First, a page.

The Life Of Sir Arthur Conan Doyle

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The Life Of Sir Arthur Conan Doyle Essay, Research Paper Sir Arthur Conan Doyle, a British physician who later devoted his life to writing, has become one of the most popular and widespread authors and creators of all time. Doyle’s early childhood years to his later years in life have allowed him to observe many sophisticated yet adventurous paths, in which have inspired him greatly to become an influence on spiritualistic views as an author and crusader. His interests and achievements in medicine, politics, and spiritualism have allowed him to create the iridescent master detective of fiction, Sherlock Holmes. His creation of Sherlock Holmes in his mystery novels has brought him fame amongst many people, even so Sherlock Holmes may be one of the most popular and recognized

characters of English Literature. On May 22nd, 1859, Arthur Conan Doyle was born at Picardy Place, in Edinburgh, Scotland. His father, Charles, was an architect-clerk at the Government Office of Works in Edinburgh where he married Mary Foley in1855. Arthur had three sisters and one brother, with quite a large family occasionally times got hard as money grew scarce, fortunately his father sold paintings on the side to earn extra money (Jaffe 3). When Arthur Doyle was seven years old he was sent to school and for two years he was toughened by the schoolmaster and his punishments of lacerations (Pearson 2). The schoolmaster wasn’t the only thing that toughened him, he was also used to getting in quarrels with other children and became quite a fighter, especially if he saw a bully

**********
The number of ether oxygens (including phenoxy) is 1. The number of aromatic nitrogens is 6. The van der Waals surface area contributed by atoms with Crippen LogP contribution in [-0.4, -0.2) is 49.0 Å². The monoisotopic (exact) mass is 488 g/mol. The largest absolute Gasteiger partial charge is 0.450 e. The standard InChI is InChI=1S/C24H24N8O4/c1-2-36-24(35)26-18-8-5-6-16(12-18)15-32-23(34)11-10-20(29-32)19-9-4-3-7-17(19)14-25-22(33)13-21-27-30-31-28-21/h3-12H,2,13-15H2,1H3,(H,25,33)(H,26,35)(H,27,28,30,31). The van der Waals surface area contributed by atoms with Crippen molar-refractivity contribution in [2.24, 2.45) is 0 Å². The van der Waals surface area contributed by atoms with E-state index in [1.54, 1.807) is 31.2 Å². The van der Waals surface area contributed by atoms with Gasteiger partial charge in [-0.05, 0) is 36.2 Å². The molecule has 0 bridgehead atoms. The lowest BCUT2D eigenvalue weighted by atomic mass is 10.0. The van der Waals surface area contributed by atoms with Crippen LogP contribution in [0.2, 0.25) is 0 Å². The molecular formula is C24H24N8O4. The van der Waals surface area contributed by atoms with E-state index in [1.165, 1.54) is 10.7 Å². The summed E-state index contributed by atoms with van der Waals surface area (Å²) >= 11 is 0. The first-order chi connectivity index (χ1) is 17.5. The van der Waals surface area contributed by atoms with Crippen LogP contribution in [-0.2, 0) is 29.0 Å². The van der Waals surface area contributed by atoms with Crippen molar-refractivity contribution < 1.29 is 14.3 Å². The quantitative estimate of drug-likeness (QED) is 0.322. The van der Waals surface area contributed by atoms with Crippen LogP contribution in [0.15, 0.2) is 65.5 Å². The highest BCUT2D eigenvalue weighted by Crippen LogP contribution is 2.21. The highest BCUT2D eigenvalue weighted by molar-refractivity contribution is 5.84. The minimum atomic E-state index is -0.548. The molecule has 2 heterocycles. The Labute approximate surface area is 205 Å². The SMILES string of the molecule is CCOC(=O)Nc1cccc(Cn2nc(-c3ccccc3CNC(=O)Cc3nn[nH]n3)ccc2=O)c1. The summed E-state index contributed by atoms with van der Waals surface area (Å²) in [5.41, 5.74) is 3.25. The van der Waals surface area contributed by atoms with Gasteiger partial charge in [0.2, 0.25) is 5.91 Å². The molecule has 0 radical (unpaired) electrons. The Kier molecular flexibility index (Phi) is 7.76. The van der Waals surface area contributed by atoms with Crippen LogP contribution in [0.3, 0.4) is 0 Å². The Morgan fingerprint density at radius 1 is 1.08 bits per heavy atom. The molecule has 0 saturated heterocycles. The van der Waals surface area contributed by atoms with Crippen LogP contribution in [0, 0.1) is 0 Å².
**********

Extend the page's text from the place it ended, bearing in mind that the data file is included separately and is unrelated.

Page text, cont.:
picking on someone smaller and weaker (Pearson 3). Along with his rugged characteristics, young Arthur loved to read. He found himself caught up in books of action and adventure, his favorite one being Scalp Hunters by Mayne Reid which he read numerous times. Arthur was also somewhat interested in poetry and he showed it by learning Macaulay’s Lay of Horatius by heart. At the age of nine, Arthur went to Hodder the preparatory school for Stonyhurst College, which also was located in Edinburgh (Jaffe 8). On a journey to Preston, in Lancashire, he started to feel lonely and experienced homesickness. When he arrived at Preston, he joined a group of other kids and was driven the remaining twelve miles with a Jesuit, a follower of Jesus in Roman Catholicism. He stayed at Hodder for

two years, where he was partially happy, then the Franco-German War had arisen and gave him something to dream about during his lessons. He would find himself daydreaming about fascinating adventures to escape his regular days of studies which constantly bored him (Pearson 4). He then went on to Stonyhurst College, where he found himself suffering in classes of Latin, Greek, and Algebra. Near the end of his life Arthur wrote “I can say with truth that my Latin and Greek … have been little use to me in life, and that my mathematics have been no use at all.”(Carr 10) Doyle may not have enjoyed Latin or Algebra, on the other hand he seemed to pick up reading and writing skills automatically. The Jesuits who were guarding and keeping Doyle and the boys in order believed that

“dry knowledge could only be absorbed with dry food,” so the nourishment they received was quite unappetizing (Jaffe 16). The discipline they received was pretty brutal, because if the demands for religion were unsatisfied, and if the young men’s behavior was not well, the Jesuits applied a more encouraging correction. Doyle remembers this punishment quite well, through his own experience, he describes it as “the instrument of correction, it was a piece of India-rubber of the shape and size of a thick boot sole….One blow of this instrument, delivered with intent, would cause the palm of the hand to swell up and change color.” Arthur had wondered if any other boys had endured more of the brutal punishment than he. Doyle wrote “I went out of my way to do really